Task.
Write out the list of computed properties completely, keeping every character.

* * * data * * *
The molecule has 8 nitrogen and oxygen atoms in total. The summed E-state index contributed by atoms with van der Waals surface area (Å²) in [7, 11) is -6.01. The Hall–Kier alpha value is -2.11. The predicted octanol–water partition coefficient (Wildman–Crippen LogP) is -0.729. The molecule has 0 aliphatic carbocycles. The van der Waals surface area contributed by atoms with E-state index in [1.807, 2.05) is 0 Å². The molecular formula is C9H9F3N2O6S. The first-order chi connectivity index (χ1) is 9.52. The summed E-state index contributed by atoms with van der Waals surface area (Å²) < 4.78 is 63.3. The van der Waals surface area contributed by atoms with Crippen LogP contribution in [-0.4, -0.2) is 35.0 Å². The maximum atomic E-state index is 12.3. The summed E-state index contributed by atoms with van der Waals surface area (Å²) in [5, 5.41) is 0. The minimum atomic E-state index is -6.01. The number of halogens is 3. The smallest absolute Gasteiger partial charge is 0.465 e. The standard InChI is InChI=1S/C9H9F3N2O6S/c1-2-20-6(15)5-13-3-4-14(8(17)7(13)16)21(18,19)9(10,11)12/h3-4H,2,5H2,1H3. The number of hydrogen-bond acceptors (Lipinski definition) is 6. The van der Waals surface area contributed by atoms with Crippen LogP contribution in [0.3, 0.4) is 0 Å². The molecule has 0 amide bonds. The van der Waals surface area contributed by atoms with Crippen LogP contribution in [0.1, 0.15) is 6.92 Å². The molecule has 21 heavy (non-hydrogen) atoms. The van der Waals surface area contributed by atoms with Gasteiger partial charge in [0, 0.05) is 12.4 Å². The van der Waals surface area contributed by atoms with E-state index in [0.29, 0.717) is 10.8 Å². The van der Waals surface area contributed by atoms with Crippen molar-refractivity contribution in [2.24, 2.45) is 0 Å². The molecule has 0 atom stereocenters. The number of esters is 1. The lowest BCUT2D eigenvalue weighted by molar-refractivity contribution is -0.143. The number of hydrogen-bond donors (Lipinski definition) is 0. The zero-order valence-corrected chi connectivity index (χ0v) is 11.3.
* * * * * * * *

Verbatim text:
The molecule has 8 nitrogen and oxygen atoms in total. The summed E-state index contributed by atoms with van der Waals surface area (Å²) in [7, 11) is -6.01. The Hall–Kier alpha value is -2.11. The predicted octanol–water partition coefficient (Wildman–Crippen LogP) is -0.729. The molecule has 0 aliphatic carbocycles. The van der Waals surface area contributed by atoms with E-state index in [1.807, 2.05) is 0 Å². The molecular formula is C9H9F3N2O6S. The first-order chi connectivity index (χ1) is 9.52. The summed E-state index contributed by atoms with van der Waals surface area (Å²) < 4.78 is 63.3. The van der Waals surface area contributed by atoms with Crippen LogP contribution in [-0.4, -0.2) is 35.0 Å². The maximum atomic E-state index is 12.3. The summed E-state index contributed by atoms with van der Waals surface area (Å²) in [5, 5.41) is 0. The minimum atomic E-state index is -6.01. The number of halogens is 3. The smallest absolute Gasteiger partial charge is 0.465 e. The standard InChI is InChI=1S/C9H9F3N2O6S/c1-2-20-6(15)5-13-3-4-14(8(17)7(13)16)21(18,19)9(10,11)12/h3-4H,2,5H2,1H3. The number of hydrogen-bond acceptors (Lipinski definition) is 6. The van der Waals surface area contributed by atoms with Crippen LogP contribution in [0.3, 0.4) is 0 Å². The molecule has 0 amide bonds. The van der Waals surface area contributed by atoms with Crippen LogP contribution in [0.1, 0.15) is 6.92 Å². The molecule has 21 heavy (non-hydrogen) atoms. The van der Waals surface area contributed by atoms with Gasteiger partial charge in [0, 0.05) is 12.4 Å². The van der Waals surface area contributed by atoms with E-state index in [0.29, 0.717) is 10.8 Å². The van der Waals surface area contributed by atoms with Crippen molar-refractivity contribution in [2.24, 2.45) is 0 Å². The molecule has 0 atom stereocenters. The number of esters is 1. The lowest BCUT2D eigenvalue weighted by molar-refractivity contribution is -0.143. The number of hydrogen-bond donors (Lipinski definition) is 0. The zero-order valence-corrected chi connectivity index (χ0v) is 11.3.